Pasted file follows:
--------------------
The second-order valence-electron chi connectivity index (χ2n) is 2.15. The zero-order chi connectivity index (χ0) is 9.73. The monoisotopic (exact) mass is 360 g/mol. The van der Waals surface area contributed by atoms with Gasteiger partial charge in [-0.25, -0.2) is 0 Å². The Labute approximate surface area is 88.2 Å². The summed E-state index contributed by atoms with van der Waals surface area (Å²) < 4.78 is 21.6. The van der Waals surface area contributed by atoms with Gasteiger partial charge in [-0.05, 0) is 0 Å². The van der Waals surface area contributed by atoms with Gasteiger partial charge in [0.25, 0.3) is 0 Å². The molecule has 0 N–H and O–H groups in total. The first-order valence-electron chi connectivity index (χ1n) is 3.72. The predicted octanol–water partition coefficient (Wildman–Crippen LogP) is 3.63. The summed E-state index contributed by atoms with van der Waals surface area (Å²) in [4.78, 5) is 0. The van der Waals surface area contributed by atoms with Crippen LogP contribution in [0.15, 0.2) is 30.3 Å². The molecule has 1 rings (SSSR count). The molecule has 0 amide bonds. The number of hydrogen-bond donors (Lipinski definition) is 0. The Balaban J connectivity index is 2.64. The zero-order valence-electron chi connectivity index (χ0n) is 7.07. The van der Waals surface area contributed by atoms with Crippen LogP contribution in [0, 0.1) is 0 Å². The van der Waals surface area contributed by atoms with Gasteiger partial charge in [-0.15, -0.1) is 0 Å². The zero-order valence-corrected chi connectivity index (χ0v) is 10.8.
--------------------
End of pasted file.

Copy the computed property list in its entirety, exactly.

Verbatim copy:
The second-order valence-electron chi connectivity index (χ2n) is 2.15. The zero-order chi connectivity index (χ0) is 9.73. The monoisotopic (exact) mass is 360 g/mol. The van der Waals surface area contributed by atoms with Gasteiger partial charge in [-0.25, -0.2) is 0 Å². The Labute approximate surface area is 88.2 Å². The summed E-state index contributed by atoms with van der Waals surface area (Å²) < 4.78 is 21.6. The van der Waals surface area contributed by atoms with Gasteiger partial charge in [-0.05, 0) is 0 Å². The van der Waals surface area contributed by atoms with Gasteiger partial charge in [0.25, 0.3) is 0 Å². The molecule has 0 N–H and O–H groups in total. The first-order valence-electron chi connectivity index (χ1n) is 3.72. The predicted octanol–water partition coefficient (Wildman–Crippen LogP) is 3.63. The summed E-state index contributed by atoms with van der Waals surface area (Å²) in [4.78, 5) is 0. The van der Waals surface area contributed by atoms with Crippen LogP contribution in [0.15, 0.2) is 30.3 Å². The molecule has 1 rings (SSSR count). The molecule has 0 amide bonds. The number of hydrogen-bond donors (Lipinski definition) is 0. The Balaban J connectivity index is 2.64. The zero-order valence-electron chi connectivity index (χ0n) is 7.07. The van der Waals surface area contributed by atoms with Crippen LogP contribution in [0, 0.1) is 0 Å². The van der Waals surface area contributed by atoms with Gasteiger partial charge in [-0.15, -0.1) is 0 Å². The zero-order valence-corrected chi connectivity index (χ0v) is 10.8.